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AG Nessel: ICRC's October Closed Session Likely Should Have Been Open Meeting
November 22, 2021
LANSING - Michigan Attorney General Dana Nessel issued an opinion today finding that, "[p]resuming that the Independent Citizens Redistricting Commission's October 27, 2021, closed session was held to discuss memoranda that provided Commission members with certain legal parameters and historical context that should be considered in developing, drafting, and adopting the redistricting plans... the discussion should have been held at an open meeting."
Last month, Senators Ed McBroom and Jeff Irwin asked the AG to "provide your legal opinion on the following question: Did the Commission, by entering a closed session on October 27, 2021, violate Article 4, § 6 of the Michigan Constitution?"
The formal opinion notes in part that, "the Commission went into closed session to discuss memoranda titled, 'Voting Rights Act' and 'The History of Discrimination in the State of Michigan and its Influence on Voting.' Based on the titles of these memoranda, presumably, the matters discussed provided Commission members with certain legal parameters and historical context that should be considered in developing, drafting, and adopting the redistricting plans. If this presumption is correct, then the Commission was conducting 'business' that should have been done in an open meeting... Here, again presumably, the October 27th closed-session discussion provided Commission members with certain legal parameters and historical context that should be considered in developing, drafting, and adopting the redistricting plans. For the reasons previously discussed, it would be 'repugnant' to the constitutional openness requirements of article 4 § 6 to have such a discussion in closed session, even though the discussion is with the Commission's counsel."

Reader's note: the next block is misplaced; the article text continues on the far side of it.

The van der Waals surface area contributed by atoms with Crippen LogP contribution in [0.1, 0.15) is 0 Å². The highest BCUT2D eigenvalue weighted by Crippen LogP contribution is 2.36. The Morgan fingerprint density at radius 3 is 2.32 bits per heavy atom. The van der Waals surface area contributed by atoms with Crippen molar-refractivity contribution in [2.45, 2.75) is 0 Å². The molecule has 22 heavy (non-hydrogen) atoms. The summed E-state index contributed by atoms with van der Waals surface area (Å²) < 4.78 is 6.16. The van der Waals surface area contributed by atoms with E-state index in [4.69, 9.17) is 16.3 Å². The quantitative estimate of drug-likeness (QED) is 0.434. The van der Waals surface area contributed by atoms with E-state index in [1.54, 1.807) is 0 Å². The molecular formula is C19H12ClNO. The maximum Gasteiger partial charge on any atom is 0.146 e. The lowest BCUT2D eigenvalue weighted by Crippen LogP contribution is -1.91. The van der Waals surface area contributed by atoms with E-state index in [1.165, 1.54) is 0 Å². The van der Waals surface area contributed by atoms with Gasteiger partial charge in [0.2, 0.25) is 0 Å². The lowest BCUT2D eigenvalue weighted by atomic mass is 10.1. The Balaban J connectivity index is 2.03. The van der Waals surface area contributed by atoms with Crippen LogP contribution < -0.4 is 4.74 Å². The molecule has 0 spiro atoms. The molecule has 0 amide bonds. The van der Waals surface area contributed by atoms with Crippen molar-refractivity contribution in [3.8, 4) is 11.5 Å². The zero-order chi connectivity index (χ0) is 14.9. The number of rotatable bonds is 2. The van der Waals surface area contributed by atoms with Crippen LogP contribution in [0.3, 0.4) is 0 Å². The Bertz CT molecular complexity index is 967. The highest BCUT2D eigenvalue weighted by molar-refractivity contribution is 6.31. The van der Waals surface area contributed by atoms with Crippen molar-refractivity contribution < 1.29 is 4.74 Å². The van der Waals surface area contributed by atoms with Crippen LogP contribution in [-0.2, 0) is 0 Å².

"The Commission is tasked with developing and adopting new districts that will no doubt change the makeup of our elected legislators," Nessel said. "It remains imperative that such a monumental responsibility be conducted in a public forum. The citizens of this state are owed a transparent process and the Commission must do its best to meet that expectation."
The opinion goes on to recognize that, "[t]his is not to say that the Commission could never meet in closed session. It is beyond the scope of this opinion to determine what discussions might fall outside the 'business' of the Commission and therefore outside the public's gaze. But one could imagine, for example, a discussion between the Commission and its counsel concerning litigation, or some other matter, that has nothing to do with the actual development, drafting, or adoption of the redistricting plans and could therefore be held in a closed session. Based on the titles of the memoranda and the presumptive content of the discussion at the Commission's October 27th closed session, however, that is not what happened here."